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JetBlue planes hit each other on ground at Boston's Logan Airport

JetBlue planes hit each other on ground at Logan Airport while de-icing
JetBlue planes hit each other on ground at Logan Airport while de-icing 02:11

BOSTON - Two JetBlue planes hit each other on the ground at Logan Airport in Boston early Thursday morning.

A spokesperson for Massport, which runs the airport, told WBZ-TV the two jets "made contact" while in the de-icing area.

"One wingtip touched another plane's tail. No injuries, but both flights cancelled," the spokesperson said, calling the incident "very minor."

One of the two JetBlue planes damaged in the collision at Logan Airport on February 8, 2024. Ryan Bates

According to the Federal Aviation Administration, the left winglet - the little wing at the end of the plane's wing used to reduce drag - of one plane hit the horizontal stabilizer at the back of another jet around 6:40 a.m.

One flight, JetBlue Flight 777, was heading to Las Vegas at 6 a.m. The other, JetBlue Flight 551, was leaving for Orlando, Florida at the same time. 

Damage from one of the two JetBlue planes after a collision at Logan Airport on February 8, 2024. Ryan Bates

"The event happened in an area of the tarmac that is controlled by the airline," FAA spokesperson Elizabeth Isham Cory said in a statement.

"No injuries were reported by customers or crewmembers on either aircraft," JetBlue said in a statement to WBZ. "Both aircraft will be taken out of service for repairs, and JetBlue flight 777 to Las Vegas and JetBlue flight 551 to Orlando will operate on other aircraft. Safety is JetBlue's priority, and we will work to determine how and why this incident occurred."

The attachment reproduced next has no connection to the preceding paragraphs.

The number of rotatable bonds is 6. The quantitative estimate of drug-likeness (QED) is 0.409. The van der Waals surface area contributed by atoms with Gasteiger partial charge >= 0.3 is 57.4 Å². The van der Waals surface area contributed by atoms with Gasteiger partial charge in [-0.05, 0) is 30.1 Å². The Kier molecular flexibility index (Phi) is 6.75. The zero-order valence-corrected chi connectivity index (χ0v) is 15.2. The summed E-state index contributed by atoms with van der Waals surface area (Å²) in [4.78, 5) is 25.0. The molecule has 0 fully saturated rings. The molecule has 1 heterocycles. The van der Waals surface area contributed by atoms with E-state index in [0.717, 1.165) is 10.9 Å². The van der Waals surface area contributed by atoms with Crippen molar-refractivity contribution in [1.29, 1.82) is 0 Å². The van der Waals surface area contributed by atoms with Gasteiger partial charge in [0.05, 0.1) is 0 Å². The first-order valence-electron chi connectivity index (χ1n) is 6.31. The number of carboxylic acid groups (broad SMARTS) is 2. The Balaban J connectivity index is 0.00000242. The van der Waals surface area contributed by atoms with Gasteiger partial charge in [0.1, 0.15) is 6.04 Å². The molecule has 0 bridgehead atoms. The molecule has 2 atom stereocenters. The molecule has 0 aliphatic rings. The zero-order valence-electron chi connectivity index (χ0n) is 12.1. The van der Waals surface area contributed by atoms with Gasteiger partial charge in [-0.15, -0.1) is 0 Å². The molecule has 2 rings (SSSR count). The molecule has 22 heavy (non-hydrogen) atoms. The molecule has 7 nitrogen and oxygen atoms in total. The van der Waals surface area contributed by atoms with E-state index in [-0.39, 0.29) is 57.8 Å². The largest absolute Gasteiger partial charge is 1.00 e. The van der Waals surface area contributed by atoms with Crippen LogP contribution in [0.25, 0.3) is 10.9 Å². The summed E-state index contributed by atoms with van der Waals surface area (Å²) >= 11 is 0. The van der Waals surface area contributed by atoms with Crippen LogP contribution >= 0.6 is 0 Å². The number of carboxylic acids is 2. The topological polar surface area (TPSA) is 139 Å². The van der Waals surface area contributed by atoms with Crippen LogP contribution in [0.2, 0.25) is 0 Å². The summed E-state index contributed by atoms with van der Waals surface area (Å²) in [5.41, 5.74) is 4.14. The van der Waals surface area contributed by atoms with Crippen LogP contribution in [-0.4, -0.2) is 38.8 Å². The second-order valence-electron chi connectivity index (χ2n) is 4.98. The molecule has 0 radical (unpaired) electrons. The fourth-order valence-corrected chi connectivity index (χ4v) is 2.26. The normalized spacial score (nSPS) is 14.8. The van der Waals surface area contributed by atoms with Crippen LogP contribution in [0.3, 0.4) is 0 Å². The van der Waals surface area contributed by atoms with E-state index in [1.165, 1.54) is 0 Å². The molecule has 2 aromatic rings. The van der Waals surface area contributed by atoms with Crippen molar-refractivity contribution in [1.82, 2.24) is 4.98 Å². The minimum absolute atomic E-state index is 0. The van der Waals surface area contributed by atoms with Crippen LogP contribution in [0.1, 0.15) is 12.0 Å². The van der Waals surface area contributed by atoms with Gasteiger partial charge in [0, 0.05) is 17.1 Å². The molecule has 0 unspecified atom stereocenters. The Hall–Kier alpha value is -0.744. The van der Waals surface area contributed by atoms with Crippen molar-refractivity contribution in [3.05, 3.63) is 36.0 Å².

CBS Travel Editor Peter Greenberg said the de-icing pad at Logan and many other airports is not big enough for all the planes. He said some airports in other countries have de-icing stations at the end of each runway, instead of sharing one small space, and that could prevent incidents like what happened Thursday.

"You're dealing with tight quarters, restricted movement and sometimes limited visibility," said Greenberg. "And, of course, everybody wants to get de-iced fast as possible and get out of town and maybe somebody wasn't paying attention."

JetBlue passengers describe what happened

Mary Menna was on the Las Vegas flight, heading to the Super Bowl.

"We had a little collision," she told WBZ NewsRadio in Boston. "It was a bump. Like it wasn't a huge crash. You felt it, you felt the jolt, but it wasn't extreme and then everybody was just like (gasp) and we looked out the window and saw that we had come very close to that other plane and, in fact, tore off part of its wing."

"The plane we were in had some structural damage in our wing, but our wing was still intact, but there was definitely, it wouldn't have been able to fly," Menna said. 

"It's definitely a jarring experience," passenger Ryan Bates told WBZ-TV. He was also heading to Las Vegas for the Super Bowl. "A significant jolt, to the point where I thought we had actually gone off the runway."

"They're de-icing planes all the time in Boston. So, for it to happen in Boston, a place where they're so familiar with this process is a little bit, a little bit frustrating," Bates said.

"Obviously, somebody didn't negotiate the width of the plane," said passenger Tami Dristiliaris. "We heard really a bunch of loud crashing sounds. To me, it was really loud. It sounded like it was coming from under the plane and the plane shook...almost scraping the side of the plane."

Recent Logan Airport incidents

A similar incident happened nearly a year ago at Logan Airport.

In March 2023, a United Airlines jet departing for Newark Airport clipped the wing of another United plane waiting to head to Denver.

A week before that, a JetBlue flight and a Learjet had a close call at Logan. No one was hurt in either incident.

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